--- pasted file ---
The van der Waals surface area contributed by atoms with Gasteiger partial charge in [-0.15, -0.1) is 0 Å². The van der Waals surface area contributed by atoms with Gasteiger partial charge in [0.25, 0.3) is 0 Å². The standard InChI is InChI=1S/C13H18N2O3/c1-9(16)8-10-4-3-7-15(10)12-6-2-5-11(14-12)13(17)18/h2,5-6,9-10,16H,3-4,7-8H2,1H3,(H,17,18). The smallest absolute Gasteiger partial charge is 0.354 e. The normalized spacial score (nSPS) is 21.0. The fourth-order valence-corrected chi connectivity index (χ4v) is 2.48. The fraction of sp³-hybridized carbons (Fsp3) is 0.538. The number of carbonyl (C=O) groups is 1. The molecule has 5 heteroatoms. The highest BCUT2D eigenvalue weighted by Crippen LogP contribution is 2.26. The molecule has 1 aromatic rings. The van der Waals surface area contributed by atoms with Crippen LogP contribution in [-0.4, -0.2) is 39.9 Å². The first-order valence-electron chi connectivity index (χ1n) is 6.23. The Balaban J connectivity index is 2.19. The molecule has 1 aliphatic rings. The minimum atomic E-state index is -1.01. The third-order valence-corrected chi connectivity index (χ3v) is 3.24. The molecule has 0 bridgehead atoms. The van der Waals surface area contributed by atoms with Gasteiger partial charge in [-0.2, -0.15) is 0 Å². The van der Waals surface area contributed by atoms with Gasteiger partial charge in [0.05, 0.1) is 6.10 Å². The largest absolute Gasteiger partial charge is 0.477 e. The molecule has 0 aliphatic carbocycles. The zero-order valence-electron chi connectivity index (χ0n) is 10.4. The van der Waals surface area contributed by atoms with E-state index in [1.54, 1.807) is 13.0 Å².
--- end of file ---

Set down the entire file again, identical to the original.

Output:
The van der Waals surface area contributed by atoms with Gasteiger partial charge in [-0.15, -0.1) is 0 Å². The van der Waals surface area contributed by atoms with Gasteiger partial charge in [0.25, 0.3) is 0 Å². The standard InChI is InChI=1S/C13H18N2O3/c1-9(16)8-10-4-3-7-15(10)12-6-2-5-11(14-12)13(17)18/h2,5-6,9-10,16H,3-4,7-8H2,1H3,(H,17,18). The smallest absolute Gasteiger partial charge is 0.354 e. The normalized spacial score (nSPS) is 21.0. The fourth-order valence-corrected chi connectivity index (χ4v) is 2.48. The fraction of sp³-hybridized carbons (Fsp3) is 0.538. The number of carbonyl (C=O) groups is 1. The molecule has 5 heteroatoms. The highest BCUT2D eigenvalue weighted by Crippen LogP contribution is 2.26. The molecule has 1 aromatic rings. The van der Waals surface area contributed by atoms with Crippen LogP contribution in [-0.4, -0.2) is 39.9 Å². The first-order valence-electron chi connectivity index (χ1n) is 6.23. The Balaban J connectivity index is 2.19. The molecule has 1 aliphatic rings. The minimum atomic E-state index is -1.01. The third-order valence-corrected chi connectivity index (χ3v) is 3.24. The molecule has 0 bridgehead atoms. The van der Waals surface area contributed by atoms with Gasteiger partial charge in [-0.2, -0.15) is 0 Å². The van der Waals surface area contributed by atoms with Gasteiger partial charge in [0.05, 0.1) is 6.10 Å². The largest absolute Gasteiger partial charge is 0.477 e. The molecule has 0 aliphatic carbocycles. The zero-order valence-electron chi connectivity index (χ0n) is 10.4. The van der Waals surface area contributed by atoms with E-state index in [1.54, 1.807) is 13.0 Å².